Corrected data is read from the output start address OP of the data that has been corrected first, and is supplied to the external interface circuit 314. Thus, the area from the output start address OP to the check start address ECP is the corrected data area C. The output start address OP is incremented to the next address of the read address of the last data. The corrected data is erased after being read, thus forming the empty data area D. Therefore, the area from the write start address MP to the output start address OP is the empty data area D.

FIG. 66 is a schematic block diagram of the correction performance controller section (hereinafter called controller section) 325. The controller section 325 includes a load detector 337 and a performance controller 338. The load detector 337 detects a load on the error correcting circuit section 324.

The load detector 337 receives the write start address MP, check start address ECP and output start address OP from the pointer 336, detects a load on the error correcting circuit section 324 and generates a control amount (adjustment signal). When the load is heavy, the control amount ΔTd for increasing the processing speed of the error correcting circuit section 324 is supplied to the performance controller 338. When the load is light, the control amount ΔTu for decreasing the processing speed of the error correcting circuit section 324 is supplied to the performance controller 338. The performance controller 338 shortens the period T of the clock signal CLK (or increases the frequency) in accordance with the control amount ΔTd, and elongates the period T of the clock signal CLK (or decreases the frequency) in accordance with the control amount ΔTu. The processing speed of the error correcting circuit 324 is therefore adjusted in accordance with the load. As a result, the amount of data in the uncorrected data area A and the corrected data area C of the buffer memory 313 are kept at substantially constant sizes. This prevents the capacity of the buffer memory 313 from increasing and prevents occurrence of an overflow originated from reduction in memory capacity.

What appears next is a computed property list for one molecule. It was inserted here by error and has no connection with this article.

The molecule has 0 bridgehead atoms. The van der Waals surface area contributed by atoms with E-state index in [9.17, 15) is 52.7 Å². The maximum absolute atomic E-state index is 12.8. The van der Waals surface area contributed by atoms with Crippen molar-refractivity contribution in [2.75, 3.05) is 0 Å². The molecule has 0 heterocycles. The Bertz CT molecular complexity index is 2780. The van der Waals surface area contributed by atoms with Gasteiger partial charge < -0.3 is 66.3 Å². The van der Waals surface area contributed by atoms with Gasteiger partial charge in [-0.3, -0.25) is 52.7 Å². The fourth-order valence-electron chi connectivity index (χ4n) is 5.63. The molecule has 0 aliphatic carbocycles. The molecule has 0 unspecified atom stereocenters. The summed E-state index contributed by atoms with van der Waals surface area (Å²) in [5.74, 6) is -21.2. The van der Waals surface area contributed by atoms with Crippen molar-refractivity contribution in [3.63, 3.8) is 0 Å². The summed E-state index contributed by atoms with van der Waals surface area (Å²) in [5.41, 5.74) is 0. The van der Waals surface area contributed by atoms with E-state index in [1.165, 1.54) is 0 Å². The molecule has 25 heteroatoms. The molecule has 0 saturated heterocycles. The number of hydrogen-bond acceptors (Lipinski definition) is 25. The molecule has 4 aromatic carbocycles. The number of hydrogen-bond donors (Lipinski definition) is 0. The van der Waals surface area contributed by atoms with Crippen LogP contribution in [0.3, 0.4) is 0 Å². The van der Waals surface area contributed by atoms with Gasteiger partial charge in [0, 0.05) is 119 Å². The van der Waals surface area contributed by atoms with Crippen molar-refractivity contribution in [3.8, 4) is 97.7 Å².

The load detector 337 further receives external load factor signals including a rotational speed signal VSG and a read disabled signal HSG from the internal processor 321. The rotational speed signal VSG is information about the rotational speed (data reading speed) of the optical disk 304 rotated by the optical disk drive 303. The read disabled signal HSG is information indicating that the input/output driver 315 cannot read data for some reason. When supplied with a high-speed rotation signal VSG, the load detector 337 supplies a signal of the shortest period (first basic period Ta) of the clock signal CLK to the performance controller 338. When supplied with a low-speed rotation signal, the load detector 337 supplies the performance controller 338 with a signal whose period is longer than the shortest period (second basic period Tb) of the clock signal CLK. In this manner, the period T (frequency) of the clock signal CLK or the processing speed of the error correcting circuit section 324 is controlled in accordance with the rotational speed signal VSG. As a result, the uncorrected data area A and the corrected data area C are kept at substantially constant occupying sizes.

When supplied with the read disabled signal HSG, the load detector 337 supplies the performance controller 338 with a stop signal STP for stopping the clock signal CLK. This prevents unnecessary generation of the clock signal CLK, thus reducing the power consumption. When abnormal read data (analog signal) is output from the optical disk drive 303 due to fast rotation of the optical disk 304 or fluctuation of the optical disk 304, the error correcting circuit section 324 stops operating.

The load detector 337 acquires an occupying size L1 (MP-ECP) of the uncorrected data area A and an occupying size L2 (ECP-OP) of the corrected data area C in the buffer memory 313 using the individual addresses MP, ECP and OP, and performs the following arithmetic operations using the occupying sizes L1 and L2 and predetermined reference values L1k and L2k. The reference value L1k represents the limit of the occupying size of the uncorrected data area A, and corrected data to be stored in the buffer memory 313 would be affected if the occupying size L1 exceeds the reference value L1k. The reference value L2k represents the limit of the occupying size of the corrected data area C, and uncorrected data to be stored in the buffer memory 313 would be affected if the occupying size L2 exceeds the reference value L2k.